# Is there a physical explanation behind the derivation of spectroscopic term symbols?

In deriving the spectroscopic term symbols, one method seems common among several sources, the clearest presentation for me being located here, a derivation of the term symbols for a $d^2$ ion.

So, the execution of this method seems pretty straightforward. My confusion is in why it works. It currently seems rather arbitrary (a $L=4$ G term symbol subtracts a microstate from eg. $L=0$). Stumbling blocks for me are:

### 1. Some singlet microstates seem redundant

http://sli.mg/j4t7mg.png

If I look at, for example, the wiki diagram for LS coupling by vector addition, I would assume S = 0 and L is equal to 1 in both of the above microstates.

### 2. Some higher multiplicity states also seem redundant

From the same vector addition diagram above, these top row microstates should be equivalent to the bottom row microstate cross-diagonal from it. As far as I have understood, the spectral term takes the absolute value of L and does not distinguish between -L and +L (eg. L=1 and L=-1 both yield P term symbols), so $|-L-S|=|L+S|$.

Alternatively, I have also considered that maybe the absolute value is only taken on L and not S. In this case, $|-L|+S=|L|+S$. Then the microstates would not be equivalent cross-diagonally but instead horizontally (top row microstates equivalent to each other and bottom row microstates equivalent to each other).

### 3. Not all term symbols for the potential microstates are a solution.

$\Rightarrow$ $^3D_3$, $^3D_2$, $^3D_1$ microstates vanish in the derivation

After the method was so thorough in including all the potential microstates, some of these microstates turn out to be nonexistent or physically not relevant.

I am interested to know roughly why this method for the derivation of term symbols is physically logical (why it works), more specifically why the above states are not redundant, and most especially why certain spectroscopic terms / electron microstates are not relevant. I'm afraid the question may be too open ended, so if I can clarify any further, or there's a concise reference, please let me know.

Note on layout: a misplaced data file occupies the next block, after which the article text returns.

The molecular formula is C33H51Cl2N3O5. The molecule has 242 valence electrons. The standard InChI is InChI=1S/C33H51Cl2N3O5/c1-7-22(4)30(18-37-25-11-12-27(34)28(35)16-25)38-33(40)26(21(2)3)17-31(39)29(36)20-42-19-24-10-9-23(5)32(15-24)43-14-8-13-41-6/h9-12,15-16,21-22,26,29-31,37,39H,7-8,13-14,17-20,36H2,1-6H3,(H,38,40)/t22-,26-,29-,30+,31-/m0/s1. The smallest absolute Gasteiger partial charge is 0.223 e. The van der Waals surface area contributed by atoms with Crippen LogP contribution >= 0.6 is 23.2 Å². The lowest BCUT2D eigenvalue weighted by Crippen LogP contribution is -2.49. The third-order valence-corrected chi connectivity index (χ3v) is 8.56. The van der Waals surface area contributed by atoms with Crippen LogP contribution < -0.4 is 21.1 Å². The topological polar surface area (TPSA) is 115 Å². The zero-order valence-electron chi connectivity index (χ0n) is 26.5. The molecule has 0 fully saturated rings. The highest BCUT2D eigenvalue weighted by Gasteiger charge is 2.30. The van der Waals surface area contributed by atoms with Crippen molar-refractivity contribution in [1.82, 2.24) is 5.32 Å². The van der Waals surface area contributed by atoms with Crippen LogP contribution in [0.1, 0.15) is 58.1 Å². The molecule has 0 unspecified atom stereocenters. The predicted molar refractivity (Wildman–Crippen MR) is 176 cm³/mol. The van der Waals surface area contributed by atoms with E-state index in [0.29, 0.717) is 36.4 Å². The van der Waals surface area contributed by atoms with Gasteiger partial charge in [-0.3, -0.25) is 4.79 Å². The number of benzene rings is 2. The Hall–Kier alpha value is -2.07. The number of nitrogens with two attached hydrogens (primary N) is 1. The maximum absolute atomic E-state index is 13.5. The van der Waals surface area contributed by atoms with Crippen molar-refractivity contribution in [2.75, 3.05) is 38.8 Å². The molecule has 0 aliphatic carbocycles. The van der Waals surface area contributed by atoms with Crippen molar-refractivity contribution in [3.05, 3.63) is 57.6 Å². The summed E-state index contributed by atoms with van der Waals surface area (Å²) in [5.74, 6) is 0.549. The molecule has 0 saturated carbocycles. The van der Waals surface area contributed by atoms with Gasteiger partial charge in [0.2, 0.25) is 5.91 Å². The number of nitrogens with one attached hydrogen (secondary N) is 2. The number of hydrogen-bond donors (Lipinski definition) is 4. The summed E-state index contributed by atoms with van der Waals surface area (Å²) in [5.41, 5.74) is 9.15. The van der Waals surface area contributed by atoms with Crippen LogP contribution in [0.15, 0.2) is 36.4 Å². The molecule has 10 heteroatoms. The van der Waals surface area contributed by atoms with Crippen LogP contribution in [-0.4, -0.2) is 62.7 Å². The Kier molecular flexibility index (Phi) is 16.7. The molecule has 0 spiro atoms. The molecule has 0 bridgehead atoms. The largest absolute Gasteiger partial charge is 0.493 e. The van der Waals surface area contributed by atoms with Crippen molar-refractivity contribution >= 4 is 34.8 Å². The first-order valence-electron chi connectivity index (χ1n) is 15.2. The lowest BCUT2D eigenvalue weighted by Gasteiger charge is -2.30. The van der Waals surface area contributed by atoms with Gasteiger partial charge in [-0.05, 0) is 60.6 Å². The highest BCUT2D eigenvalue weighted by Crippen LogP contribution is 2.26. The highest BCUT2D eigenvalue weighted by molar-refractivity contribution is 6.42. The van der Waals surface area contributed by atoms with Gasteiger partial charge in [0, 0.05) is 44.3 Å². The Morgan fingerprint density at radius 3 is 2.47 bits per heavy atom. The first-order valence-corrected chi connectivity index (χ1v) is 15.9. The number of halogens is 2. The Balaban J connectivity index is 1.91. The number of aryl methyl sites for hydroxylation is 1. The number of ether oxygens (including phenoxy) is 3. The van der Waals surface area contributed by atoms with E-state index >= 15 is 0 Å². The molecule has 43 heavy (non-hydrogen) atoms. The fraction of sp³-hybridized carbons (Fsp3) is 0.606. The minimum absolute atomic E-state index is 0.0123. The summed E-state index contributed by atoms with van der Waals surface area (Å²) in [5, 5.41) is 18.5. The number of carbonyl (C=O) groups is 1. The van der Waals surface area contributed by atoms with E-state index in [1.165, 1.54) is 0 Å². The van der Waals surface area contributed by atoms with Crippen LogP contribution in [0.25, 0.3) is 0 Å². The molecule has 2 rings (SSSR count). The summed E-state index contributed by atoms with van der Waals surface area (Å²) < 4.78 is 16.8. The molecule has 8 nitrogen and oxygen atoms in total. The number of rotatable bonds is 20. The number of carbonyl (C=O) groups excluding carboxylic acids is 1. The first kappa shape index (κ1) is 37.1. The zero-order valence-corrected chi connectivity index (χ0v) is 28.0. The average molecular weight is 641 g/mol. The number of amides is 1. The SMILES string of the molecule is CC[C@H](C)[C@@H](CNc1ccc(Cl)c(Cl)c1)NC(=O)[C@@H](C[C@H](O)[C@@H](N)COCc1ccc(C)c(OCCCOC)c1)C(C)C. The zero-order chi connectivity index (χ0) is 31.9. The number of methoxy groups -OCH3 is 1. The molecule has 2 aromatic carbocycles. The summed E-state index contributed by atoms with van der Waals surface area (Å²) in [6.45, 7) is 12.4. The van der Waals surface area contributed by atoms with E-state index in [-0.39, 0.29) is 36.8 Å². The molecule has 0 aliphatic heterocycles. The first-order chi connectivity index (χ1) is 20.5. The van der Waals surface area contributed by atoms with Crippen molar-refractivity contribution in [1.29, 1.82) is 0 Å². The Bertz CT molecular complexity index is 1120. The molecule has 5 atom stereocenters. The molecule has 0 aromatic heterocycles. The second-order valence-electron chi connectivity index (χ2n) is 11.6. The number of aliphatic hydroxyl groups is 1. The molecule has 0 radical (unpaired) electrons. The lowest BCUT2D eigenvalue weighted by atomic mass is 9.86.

Thank you for your time!

• There isn't a one-to-one correspondence between those orbital diagrams and terms which makes it very hard to discuss the matter in this fashion. For example for the very first two diagrams you posted, the actual terms arise from linear combinations of those two orbital microstates (perhaps plus more, I'm not sure). – orthocresol Dec 31 '16 at 17:20
• The terms that don't appear are not "physically unimportant" but rather "physically forbidden" - they violate the Pauli exclusion principle. Again those orbital diagrams aren't very useful to find out why. You need to construct the wavefunctions as linear combinations of those orbital microstates. See for example (a simpler $\mathrm{p^2}$ case - $\mathrm{d^2}$ is more complicated but same idea) Pauli-forbidden term symbols for atomic carbon (btw, I don't think this is too open-ended, so don't worry about that.) – orthocresol Dec 31 '16 at 17:24
• Thank you for this link. I don't fully understand the spatial construction of microstates at a glance, but intend to clarify this later when I have had more time to look at it, as I am currently been torn away from the computer for tonight. Is a term symbol only allowed if every conceivable microstate corresponding to it is not Pauli forbidden (why $^3D$ is not allowed because one microstate for that term would involve a doubly occupied $m_l=1$, from your post) – Blaise Dec 31 '16 at 17:37
• also have a look at how this calculation is done chemistry.stackexchange.com/questions/63174/… and some explanation also at chemistry.stackexchange.com/questions/54721/… which are two examples of how to do these calculations. – porphyrin Dec 31 '16 at 18:10